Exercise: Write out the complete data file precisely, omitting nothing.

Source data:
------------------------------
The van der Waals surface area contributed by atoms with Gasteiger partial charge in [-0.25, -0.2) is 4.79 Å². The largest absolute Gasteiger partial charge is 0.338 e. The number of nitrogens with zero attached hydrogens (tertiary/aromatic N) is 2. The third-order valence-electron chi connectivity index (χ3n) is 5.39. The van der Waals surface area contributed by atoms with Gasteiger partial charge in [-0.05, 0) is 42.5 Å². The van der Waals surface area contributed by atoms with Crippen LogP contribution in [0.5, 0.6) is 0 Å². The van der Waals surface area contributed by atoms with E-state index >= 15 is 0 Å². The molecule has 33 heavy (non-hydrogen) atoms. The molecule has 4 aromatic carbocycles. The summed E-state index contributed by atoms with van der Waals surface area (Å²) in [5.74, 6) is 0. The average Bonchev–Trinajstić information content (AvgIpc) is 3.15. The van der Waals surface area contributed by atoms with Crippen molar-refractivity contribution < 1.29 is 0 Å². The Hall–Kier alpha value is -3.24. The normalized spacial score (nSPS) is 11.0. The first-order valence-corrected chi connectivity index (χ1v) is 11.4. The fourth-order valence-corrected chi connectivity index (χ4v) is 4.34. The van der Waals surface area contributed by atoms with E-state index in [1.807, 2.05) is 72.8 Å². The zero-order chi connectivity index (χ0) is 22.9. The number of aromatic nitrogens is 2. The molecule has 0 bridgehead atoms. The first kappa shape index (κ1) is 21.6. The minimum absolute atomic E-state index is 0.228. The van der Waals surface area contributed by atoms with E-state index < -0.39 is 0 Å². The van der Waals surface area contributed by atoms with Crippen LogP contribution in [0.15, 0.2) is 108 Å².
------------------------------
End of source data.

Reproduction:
The van der Waals surface area contributed by atoms with Gasteiger partial charge in [-0.25, -0.2) is 4.79 Å². The largest absolute Gasteiger partial charge is 0.338 e. The number of nitrogens with zero attached hydrogens (tertiary/aromatic N) is 2. The third-order valence-electron chi connectivity index (χ3n) is 5.39. The van der Waals surface area contributed by atoms with Gasteiger partial charge in [-0.05, 0) is 42.5 Å². The van der Waals surface area contributed by atoms with Crippen LogP contribution in [0.5, 0.6) is 0 Å². The van der Waals surface area contributed by atoms with E-state index >= 15 is 0 Å². The molecule has 33 heavy (non-hydrogen) atoms. The molecule has 4 aromatic carbocycles. The summed E-state index contributed by atoms with van der Waals surface area (Å²) in [5.74, 6) is 0. The average Bonchev–Trinajstić information content (AvgIpc) is 3.15. The van der Waals surface area contributed by atoms with Crippen molar-refractivity contribution < 1.29 is 0 Å². The Hall–Kier alpha value is -3.24. The normalized spacial score (nSPS) is 11.0. The first-order valence-corrected chi connectivity index (χ1v) is 11.4. The fourth-order valence-corrected chi connectivity index (χ4v) is 4.34. The van der Waals surface area contributed by atoms with E-state index in [1.807, 2.05) is 72.8 Å². The zero-order chi connectivity index (χ0) is 22.9. The number of aromatic nitrogens is 2. The molecule has 0 bridgehead atoms. The first kappa shape index (κ1) is 21.6. The minimum absolute atomic E-state index is 0.228. The van der Waals surface area contributed by atoms with E-state index < -0.39 is 0 Å². The van der Waals surface area contributed by atoms with Crippen LogP contribution in [0.15, 0.2) is 108 Å².